The Core Cities Groups has attempted to establish a dialogue with the European Union and the British government in the negotiations to leave the European Union, following the 2016 EU referendum. The combined electorate of the ten core cities saw 56% vote for remain.[15] It was noted by Cardiff council leader Huw Thomas that EU investment out-weight the British Government's city deals.[16] Because of this, the group as lobbied the government to maintain EU regeneration schemes in negotiations[17] The group has also met chief European negotiator Michel Barnier.[16]

Membership[edit]

City Country Local authority Leader
(political affiliation)
City population Urban area population Metro area population Website
Birmingham  England Birmingham City Council Ian Ward 1,137,100 2,440,986 3,737,000 Official website
Bristol  England Bristol City Council Marvin Rees 459,300 617,280 1,151,000
Cardiff  Wales Cardiff City Council Phillip Bale 362,800 447,287 1,315,000
Glasgow  Scotland Glasgow City Council Susan Aitken 621,000 1,209,143 1,788,000
Leeds  England Leeds City Council Judith Blake 784,800 1,901,934 2,638,127
Liverpool  England Liverpool City Council Joe Anderson OBE 491,500 864,122 2,241,000
Manchester  England Manchester City Council Sir Richard Leese 545,500 2,553,379 2,794,000
Newcastle  England Newcastle City Council Nick Forbes 295,800 774,891 1,599,000
Nottingham  England Nottingham City Council Jon Collins 329,200 729,977 1,543,000
Sheffield  England Sheffield City Council Julie Dore 577,800 685,368 1,569,000

Source for metropolitan area populations: [18]

References[edit]

  1. ^ "Manchester City Deal brings 6,000 jobs boost – Announcements". communities.gov.uk. 20 March 2012. Retrieved 17 July 2013.
  2. ^ "Core Cities lay out devolution timetable for England". Public Sector Executive. 9 February 2015. Retrieved 2 October 2018.
  3. ^ Hannah Fearn (21 December 2014). "Local government shake-up: British cities seek to raise own taxes and go it alone". The Independent. Retrieved 2 October 2018.
  4. ^ a b c Marvin Rees (1 October 2018). "Marvin Rees: The case for the Global Parliament of Mayors". City Metric. New Statesman. Retrieved 2 October 2018.
  5. ^ Simon Parker (6 June 2003). "Provincial cities 'holding back' England". The Guardian. Retrieved 2 October 2018.
  6. ^ "Historic moment as Core Cities welcomes Glasgow into group". birminghamnewsroom.com. 14 August 2014. Retrieved 23 January 2016.
  7. ^ Sarah Dickins (9 February 2015). "Cardiff joins the big hitting cities". BBC News. Retrieved 23 January 2016.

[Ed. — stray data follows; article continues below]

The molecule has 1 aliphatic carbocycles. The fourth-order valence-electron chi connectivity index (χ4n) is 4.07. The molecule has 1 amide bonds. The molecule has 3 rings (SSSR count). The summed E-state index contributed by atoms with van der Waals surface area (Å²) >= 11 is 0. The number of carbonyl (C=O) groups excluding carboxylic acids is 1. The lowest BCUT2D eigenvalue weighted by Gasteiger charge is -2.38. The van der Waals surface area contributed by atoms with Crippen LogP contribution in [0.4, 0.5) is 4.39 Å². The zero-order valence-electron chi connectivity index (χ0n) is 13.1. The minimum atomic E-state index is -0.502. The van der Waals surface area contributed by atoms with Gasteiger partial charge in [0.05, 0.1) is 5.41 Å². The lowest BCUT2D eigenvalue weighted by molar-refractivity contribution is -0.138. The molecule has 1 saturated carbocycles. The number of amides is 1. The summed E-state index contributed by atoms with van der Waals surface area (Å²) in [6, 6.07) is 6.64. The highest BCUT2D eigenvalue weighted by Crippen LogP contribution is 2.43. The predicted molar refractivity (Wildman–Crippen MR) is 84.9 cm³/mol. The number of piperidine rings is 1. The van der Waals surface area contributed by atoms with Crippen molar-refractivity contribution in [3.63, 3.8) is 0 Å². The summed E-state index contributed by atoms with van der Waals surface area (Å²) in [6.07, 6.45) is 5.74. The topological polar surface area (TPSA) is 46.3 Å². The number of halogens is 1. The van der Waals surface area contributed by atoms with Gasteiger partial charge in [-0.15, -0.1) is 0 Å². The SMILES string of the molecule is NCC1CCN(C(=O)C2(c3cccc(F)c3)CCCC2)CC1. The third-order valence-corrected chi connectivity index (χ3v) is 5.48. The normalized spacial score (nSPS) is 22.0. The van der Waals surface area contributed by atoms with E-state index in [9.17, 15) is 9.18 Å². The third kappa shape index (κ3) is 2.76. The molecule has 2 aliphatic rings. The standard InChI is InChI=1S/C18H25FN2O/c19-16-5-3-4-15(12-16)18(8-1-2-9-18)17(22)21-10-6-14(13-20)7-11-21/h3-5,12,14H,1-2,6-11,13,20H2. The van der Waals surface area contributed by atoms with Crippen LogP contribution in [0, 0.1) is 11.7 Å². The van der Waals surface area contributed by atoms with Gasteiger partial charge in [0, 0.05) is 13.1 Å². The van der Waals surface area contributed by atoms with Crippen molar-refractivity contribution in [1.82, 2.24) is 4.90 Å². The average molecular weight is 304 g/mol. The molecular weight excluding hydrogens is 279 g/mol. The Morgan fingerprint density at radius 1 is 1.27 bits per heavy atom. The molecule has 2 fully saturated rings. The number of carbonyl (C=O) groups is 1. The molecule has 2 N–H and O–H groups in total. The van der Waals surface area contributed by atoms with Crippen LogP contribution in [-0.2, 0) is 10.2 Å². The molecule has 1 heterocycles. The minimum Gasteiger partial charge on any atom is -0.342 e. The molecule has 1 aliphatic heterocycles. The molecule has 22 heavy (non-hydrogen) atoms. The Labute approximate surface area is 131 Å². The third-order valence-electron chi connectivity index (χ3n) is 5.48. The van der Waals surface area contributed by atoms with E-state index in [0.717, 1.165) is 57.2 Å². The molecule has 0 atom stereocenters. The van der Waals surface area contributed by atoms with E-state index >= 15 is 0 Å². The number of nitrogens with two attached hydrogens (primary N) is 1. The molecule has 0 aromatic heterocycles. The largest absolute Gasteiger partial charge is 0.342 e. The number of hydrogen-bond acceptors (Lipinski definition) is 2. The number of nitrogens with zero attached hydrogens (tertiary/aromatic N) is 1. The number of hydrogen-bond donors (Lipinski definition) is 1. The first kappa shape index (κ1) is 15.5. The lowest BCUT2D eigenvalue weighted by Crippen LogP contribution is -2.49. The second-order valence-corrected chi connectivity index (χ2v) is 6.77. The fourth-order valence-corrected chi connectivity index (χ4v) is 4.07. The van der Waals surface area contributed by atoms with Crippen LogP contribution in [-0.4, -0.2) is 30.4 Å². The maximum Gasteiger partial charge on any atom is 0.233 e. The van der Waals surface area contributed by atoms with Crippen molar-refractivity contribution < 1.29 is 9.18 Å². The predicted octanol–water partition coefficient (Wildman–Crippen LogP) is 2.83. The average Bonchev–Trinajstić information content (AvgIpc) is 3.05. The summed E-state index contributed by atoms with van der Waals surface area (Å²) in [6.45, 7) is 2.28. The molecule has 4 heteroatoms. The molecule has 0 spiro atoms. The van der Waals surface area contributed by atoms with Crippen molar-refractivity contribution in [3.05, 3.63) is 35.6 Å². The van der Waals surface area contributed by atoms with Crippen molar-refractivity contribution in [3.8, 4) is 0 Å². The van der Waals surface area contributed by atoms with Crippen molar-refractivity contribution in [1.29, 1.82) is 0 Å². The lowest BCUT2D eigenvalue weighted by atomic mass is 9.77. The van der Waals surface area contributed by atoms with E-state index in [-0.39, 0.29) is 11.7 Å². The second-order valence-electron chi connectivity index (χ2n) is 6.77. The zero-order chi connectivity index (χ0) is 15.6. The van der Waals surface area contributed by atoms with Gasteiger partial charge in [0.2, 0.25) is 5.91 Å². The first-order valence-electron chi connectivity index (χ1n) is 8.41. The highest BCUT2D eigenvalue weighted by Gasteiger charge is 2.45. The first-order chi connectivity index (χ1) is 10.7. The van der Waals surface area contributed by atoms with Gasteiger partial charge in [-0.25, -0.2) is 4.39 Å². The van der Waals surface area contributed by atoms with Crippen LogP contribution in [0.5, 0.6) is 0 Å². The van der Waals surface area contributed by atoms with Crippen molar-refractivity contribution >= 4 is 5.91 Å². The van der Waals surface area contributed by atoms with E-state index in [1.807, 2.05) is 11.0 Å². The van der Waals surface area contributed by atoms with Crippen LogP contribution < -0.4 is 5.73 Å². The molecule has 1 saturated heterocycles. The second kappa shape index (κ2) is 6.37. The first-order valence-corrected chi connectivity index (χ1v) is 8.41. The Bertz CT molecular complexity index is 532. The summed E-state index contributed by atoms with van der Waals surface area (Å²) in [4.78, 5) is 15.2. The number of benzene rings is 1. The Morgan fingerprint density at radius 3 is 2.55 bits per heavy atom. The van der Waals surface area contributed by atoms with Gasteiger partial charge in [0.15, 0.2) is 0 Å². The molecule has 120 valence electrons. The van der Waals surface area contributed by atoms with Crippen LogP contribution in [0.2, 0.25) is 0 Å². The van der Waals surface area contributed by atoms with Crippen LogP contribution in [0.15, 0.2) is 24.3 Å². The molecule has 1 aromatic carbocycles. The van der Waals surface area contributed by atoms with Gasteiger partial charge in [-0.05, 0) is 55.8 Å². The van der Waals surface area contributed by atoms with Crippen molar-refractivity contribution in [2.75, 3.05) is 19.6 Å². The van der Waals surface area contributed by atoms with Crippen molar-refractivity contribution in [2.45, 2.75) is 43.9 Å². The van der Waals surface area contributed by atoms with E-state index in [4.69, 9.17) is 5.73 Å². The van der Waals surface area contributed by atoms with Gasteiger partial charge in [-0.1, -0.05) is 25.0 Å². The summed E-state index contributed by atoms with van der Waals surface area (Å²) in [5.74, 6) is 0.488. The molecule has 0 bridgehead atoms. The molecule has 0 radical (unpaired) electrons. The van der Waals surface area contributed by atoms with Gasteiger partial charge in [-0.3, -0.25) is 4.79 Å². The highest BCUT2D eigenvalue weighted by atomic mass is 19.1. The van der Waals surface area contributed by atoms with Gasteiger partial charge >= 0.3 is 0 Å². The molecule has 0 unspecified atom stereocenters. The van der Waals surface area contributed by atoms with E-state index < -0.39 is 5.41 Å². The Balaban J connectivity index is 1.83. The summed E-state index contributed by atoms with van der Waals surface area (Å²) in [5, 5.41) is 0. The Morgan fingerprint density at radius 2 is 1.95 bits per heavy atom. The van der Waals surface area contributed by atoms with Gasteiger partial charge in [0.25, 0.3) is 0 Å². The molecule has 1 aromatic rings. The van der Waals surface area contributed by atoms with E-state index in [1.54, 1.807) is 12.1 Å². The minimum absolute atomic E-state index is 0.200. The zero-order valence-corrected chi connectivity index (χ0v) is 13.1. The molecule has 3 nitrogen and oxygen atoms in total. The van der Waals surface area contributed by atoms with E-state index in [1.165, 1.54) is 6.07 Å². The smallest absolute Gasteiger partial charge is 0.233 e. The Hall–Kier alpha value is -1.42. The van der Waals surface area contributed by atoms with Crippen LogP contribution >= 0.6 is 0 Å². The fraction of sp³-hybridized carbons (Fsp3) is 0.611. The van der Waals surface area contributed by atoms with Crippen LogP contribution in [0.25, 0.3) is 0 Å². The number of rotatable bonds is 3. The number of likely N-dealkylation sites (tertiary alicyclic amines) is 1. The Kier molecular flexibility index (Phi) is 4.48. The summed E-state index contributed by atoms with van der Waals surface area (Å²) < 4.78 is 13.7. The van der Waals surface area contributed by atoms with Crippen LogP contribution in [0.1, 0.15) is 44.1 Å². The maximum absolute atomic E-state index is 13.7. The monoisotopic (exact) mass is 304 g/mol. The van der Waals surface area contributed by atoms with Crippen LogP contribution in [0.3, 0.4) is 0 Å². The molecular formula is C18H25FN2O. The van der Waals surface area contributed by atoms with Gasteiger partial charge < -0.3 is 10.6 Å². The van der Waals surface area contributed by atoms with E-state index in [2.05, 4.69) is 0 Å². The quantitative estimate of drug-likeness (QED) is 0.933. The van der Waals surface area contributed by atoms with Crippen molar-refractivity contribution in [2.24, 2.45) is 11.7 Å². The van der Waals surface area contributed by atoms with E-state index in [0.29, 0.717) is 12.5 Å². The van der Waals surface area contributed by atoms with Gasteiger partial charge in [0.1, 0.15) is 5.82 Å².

8. ^ a b Susanna Rustin (23 January 2015). "The new city centres: the alternative establishment that wants to wrest power from the capital". The Guardian. Retrieved 2 October 2018.
  9. ^ "Competitive Scottish Cities?: Scotland's Cities in the UK and European Context". The City of Edinburgh Council: 3. 12 April 2005. Retrieved 2 October 2018.
  10. ^ Chris Murray (2 February 2012). "Core cities: laying down the foundations for growth". The Guardian. Retrieved 2 October 2018.
  11. ^ "Core Cities amendment to the Localism Bill clears the House of Commons". Core Cities Group website. Archived from the original on 17 July 2012.
  12. ^ "City Deals and Growth Deals". cabinetoffice.gov.uk. Retrieved 23 January 2016.
  13. ^ "Bringing our country together: cities, towns and counties to get stronger powers" (Press release). gov.uk. 29 May 2015. Retrieved 1 June 2015.
  14. ^ "UK's big cities support launch of HS2 consultation". corecities.com. Retrieved 3 March 2011.
  15. ^ Peter Box (27 June 2018). "Britain is full of powerful mid-sized cities. Let's unlock their potential". The Guardian. Retrieved 2 October 2018.
  16. ^ a b "Brexit: Cardiff leader presses Barnier for 'strong links' with EU". BBC News. 19 February 2018. Retrieved 2 October 2018.
  17. ^ Jennifer Rankin (19 February 2018). "UK cities shut out of Brexit discussions, say leaders". The Guardian. Retrieved 2 October 2018.
  18. ^ "British urban pattern: population data" (PDF). ESPON project 1.4.3 Study on Urban Functions. European Spatial Planning Observation Network. March 2007. p. 119. Archived from the original (PDF) on 24 September 2015. Retrieved 22 February 2010.

External links[edit]